Three Retailers, Three Approaches
Kwik Trip, Stripes, PowerMart execs share foodservice strategies
Published in CSP Daily News
PHOENIX -- From the cool air conditioning of a conference room at the Pheonix Sheraton, the brand new hotel hostingCSP's 2009 Convenience Retailing Conference, it's difficult to remember that it's winter in other parts of the country. A necessary side effect of cold winter weather: snow--and like each snowflake is different from the next, so are convenience store foodservice programs, as evidenced by the three members of the panel on foodservice and consumer insights: Steve Loehr, vice president of operations for Kwik Trip, La Crosse, Wis.; David Wishard, vice president of business [image-nocss] development for Corpus Christi, Texas-based Stripes; and Sam Odeh, president and CEO of Power Mart, Chicago.
For David Wishard, a member of the Stripes team for more than 13 years, foodservice is a departure from his regular skills. "I'm not a foodservice guy," he told the audience and the panel moderator, CSP group editor Mitch Morrison. "I'm a convenience-store guy." This is difficult to imagine, coming from a company that offers handmade tortillas and Mexican fare in 524 stores in the Southwest.
"We're kind of anti-Taco Bell," he said, citing that Stripes sells 135,000 foodservice items per day in their Texas stores alone.
Wishard said that Stripes originally got into foodservice because of decline in cigarette sales, and now the company "wants to be famous for tacos."
Sam Odeh explained that the theme at his Power Mart stores is simplicity. His brand includes a drive-thru restaurant, Powmaro private-label products packed on-site, and a transaction counter that "screams foodservice."
He offers a "shop-around experience" that leads the consumer through his private-label brands to the transaction area. He also offers a proprietary foodservice program called the American Wood Grill.
When preparing to ramp up his foodservice program, Odeh hired experts and chefs. Unfortunately, he said, "these folks really go wild." It was up to Odeh to bring them back to reality, so he took them out to meet some of his independent retailers. After the visit, "they looked at me and said, 'Now, why did you hire us?' "
Steve Loehr, a man who has experienced winter in Wisconsin from Kwik Trip's headquarters in Wisconsin, said that "bad weather is great for coffee sales."
Kwik Trip's foodservice program is based on a model of vertical integration. The company operates its own dairy, bakery and commissary, then distributes those products to each of its 330 stores.
"We really push these three components: people, food, vertical integration," he said.
The four key attributes of Kwik Trip's food program include training, food safety, vertical integration and retail merchandising. Kwik Trip is also heavily invested in safety, operating a food-safety lab.
Loehr asked that the retailers present remember that "foodservice isn't something that happens overnight." Kwik Trip is light-years ahead of where it was when the company started the program seven years ago, he said.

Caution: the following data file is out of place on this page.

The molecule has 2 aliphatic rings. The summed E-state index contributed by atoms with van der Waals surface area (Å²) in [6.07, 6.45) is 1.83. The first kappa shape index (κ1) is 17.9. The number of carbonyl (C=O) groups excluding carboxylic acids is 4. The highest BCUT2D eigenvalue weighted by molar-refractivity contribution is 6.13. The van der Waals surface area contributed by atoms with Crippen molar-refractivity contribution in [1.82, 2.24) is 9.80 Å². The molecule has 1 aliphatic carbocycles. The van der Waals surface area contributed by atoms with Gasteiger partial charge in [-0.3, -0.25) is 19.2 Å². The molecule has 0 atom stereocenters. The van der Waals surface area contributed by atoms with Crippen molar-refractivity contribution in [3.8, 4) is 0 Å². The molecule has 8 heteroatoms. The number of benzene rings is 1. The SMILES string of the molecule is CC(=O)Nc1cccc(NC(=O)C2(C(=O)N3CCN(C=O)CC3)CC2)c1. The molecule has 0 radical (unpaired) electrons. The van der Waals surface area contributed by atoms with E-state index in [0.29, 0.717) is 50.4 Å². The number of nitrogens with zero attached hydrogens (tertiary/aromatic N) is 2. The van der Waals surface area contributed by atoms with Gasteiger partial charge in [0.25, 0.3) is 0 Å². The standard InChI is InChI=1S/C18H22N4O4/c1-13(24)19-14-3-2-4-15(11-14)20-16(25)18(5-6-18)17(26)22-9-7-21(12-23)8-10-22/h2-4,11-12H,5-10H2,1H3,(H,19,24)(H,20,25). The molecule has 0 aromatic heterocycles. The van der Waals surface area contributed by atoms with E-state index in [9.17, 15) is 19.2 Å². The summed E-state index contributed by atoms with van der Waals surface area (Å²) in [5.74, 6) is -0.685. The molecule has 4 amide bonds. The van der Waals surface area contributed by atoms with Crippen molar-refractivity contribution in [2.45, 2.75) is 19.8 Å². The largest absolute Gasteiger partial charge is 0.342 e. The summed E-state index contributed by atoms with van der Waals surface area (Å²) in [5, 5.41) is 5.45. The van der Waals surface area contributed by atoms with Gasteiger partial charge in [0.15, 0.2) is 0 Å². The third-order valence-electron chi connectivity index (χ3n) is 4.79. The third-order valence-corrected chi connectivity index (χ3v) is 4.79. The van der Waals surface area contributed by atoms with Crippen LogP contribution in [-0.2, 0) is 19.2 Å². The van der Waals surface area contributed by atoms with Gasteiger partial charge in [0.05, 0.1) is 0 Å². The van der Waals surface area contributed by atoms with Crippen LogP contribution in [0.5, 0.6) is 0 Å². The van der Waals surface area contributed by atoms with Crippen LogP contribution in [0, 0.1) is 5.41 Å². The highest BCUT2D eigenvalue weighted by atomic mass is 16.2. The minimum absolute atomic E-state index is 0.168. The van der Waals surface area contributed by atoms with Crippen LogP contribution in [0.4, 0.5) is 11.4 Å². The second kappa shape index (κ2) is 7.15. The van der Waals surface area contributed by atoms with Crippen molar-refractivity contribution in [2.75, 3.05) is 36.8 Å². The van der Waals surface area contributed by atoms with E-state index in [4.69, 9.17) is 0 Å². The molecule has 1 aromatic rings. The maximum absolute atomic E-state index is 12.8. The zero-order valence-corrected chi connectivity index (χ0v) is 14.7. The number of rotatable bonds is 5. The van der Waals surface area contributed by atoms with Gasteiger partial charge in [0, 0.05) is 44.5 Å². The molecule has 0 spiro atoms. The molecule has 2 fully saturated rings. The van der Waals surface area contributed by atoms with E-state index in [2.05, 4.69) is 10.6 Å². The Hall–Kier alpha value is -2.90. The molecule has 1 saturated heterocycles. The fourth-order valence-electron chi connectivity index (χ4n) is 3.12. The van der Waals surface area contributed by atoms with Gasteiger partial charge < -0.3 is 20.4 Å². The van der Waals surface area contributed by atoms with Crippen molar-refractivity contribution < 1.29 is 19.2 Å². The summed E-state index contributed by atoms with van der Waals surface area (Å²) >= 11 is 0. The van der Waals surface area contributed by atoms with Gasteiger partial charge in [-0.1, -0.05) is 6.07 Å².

Here are some of questions the panelists tackled:
What is your biggest challenge and biggest fear?
Wishard: His biggest challenge is trying to take foodservice and fit it into the convenience-store box. "It's not for the faint of heart," he said. Food safety is his biggest fear. He said the company incorporates food safety into its program at the store level.
Odeh: "It's a nightmare," he said. "I hope to never experience a food-safety [issue]."
Are hot beverage products powerful sellers all year round? Or is it seasonal?
Loehr: "We do well all year round, but certainly in the fall or winter [sales go] up sometimes 35%."
Odeh: "Coffee, no doubt," he said. "Sales increase in cold weather certainly." Power Mart actually had to expand its coffee program according to demographics; it now imports Turkish coffees. "People are actually willing to wait 7 minutes" for the coffee to be prepared properly, he said.
What do you make of the news that consumers are downtrading from casual restaurants to convenience stores and QSRs?
Loehr: Kwik trip developed a premium pizza that sells for $8 to $10. It also developed a lower-price version for $5. "It doesn't sound like much," but Kwik Trip went from selling zero pizzas per store to eight pizzas per day per store. "Pizza Hut was getting that [business] before-and now we are. And [customers] are picking up other items in the store as well. I think there's a great opportunity for these kind of menu extensions. People are definitely trading down. "
Coffee and roller-grill foodservice programs are all some people feel that can do in their store. Is that enough?
Loehr: "If that's all you can do, then be the best at it that you can be. Have it be as fresh and as good as it can be. Have variety."
Wishard: A little creativity goes a long way, he said: "You only have limited space; keep it fresh, keep up quality."
[Pictured (left to right): Mitch Morrison, Steve Loehr,Sam Odeh and David Wishard.]